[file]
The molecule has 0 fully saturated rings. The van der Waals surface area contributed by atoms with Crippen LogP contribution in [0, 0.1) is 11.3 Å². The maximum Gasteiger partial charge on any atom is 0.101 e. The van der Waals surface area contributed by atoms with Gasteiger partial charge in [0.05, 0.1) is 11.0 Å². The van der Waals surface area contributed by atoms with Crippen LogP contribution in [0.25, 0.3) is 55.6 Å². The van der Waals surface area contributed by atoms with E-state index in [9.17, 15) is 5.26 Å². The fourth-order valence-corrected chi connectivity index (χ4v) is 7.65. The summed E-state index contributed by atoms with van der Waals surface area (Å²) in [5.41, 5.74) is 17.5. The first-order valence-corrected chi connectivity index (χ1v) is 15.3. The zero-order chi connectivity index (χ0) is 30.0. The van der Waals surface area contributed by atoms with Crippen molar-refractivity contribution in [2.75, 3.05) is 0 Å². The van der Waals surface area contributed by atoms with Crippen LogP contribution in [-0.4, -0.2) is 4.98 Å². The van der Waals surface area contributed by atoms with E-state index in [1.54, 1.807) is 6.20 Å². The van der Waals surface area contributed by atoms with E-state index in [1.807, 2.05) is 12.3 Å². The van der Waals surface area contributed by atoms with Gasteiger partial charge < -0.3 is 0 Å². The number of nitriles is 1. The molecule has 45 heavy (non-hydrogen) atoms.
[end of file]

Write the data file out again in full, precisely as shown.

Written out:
The molecule has 0 fully saturated rings. The van der Waals surface area contributed by atoms with Crippen LogP contribution in [0, 0.1) is 11.3 Å². The maximum Gasteiger partial charge on any atom is 0.101 e. The van der Waals surface area contributed by atoms with Gasteiger partial charge in [0.05, 0.1) is 11.0 Å². The van der Waals surface area contributed by atoms with Crippen LogP contribution in [0.25, 0.3) is 55.6 Å². The van der Waals surface area contributed by atoms with E-state index in [9.17, 15) is 5.26 Å². The fourth-order valence-corrected chi connectivity index (χ4v) is 7.65. The summed E-state index contributed by atoms with van der Waals surface area (Å²) in [5.41, 5.74) is 17.5. The first-order valence-corrected chi connectivity index (χ1v) is 15.3. The zero-order chi connectivity index (χ0) is 30.0. The van der Waals surface area contributed by atoms with Crippen molar-refractivity contribution in [2.75, 3.05) is 0 Å². The van der Waals surface area contributed by atoms with Crippen LogP contribution in [-0.4, -0.2) is 4.98 Å². The van der Waals surface area contributed by atoms with E-state index in [1.54, 1.807) is 6.20 Å². The van der Waals surface area contributed by atoms with E-state index in [1.807, 2.05) is 12.3 Å². The van der Waals surface area contributed by atoms with Gasteiger partial charge < -0.3 is 0 Å². The number of nitriles is 1. The molecule has 45 heavy (non-hydrogen) atoms.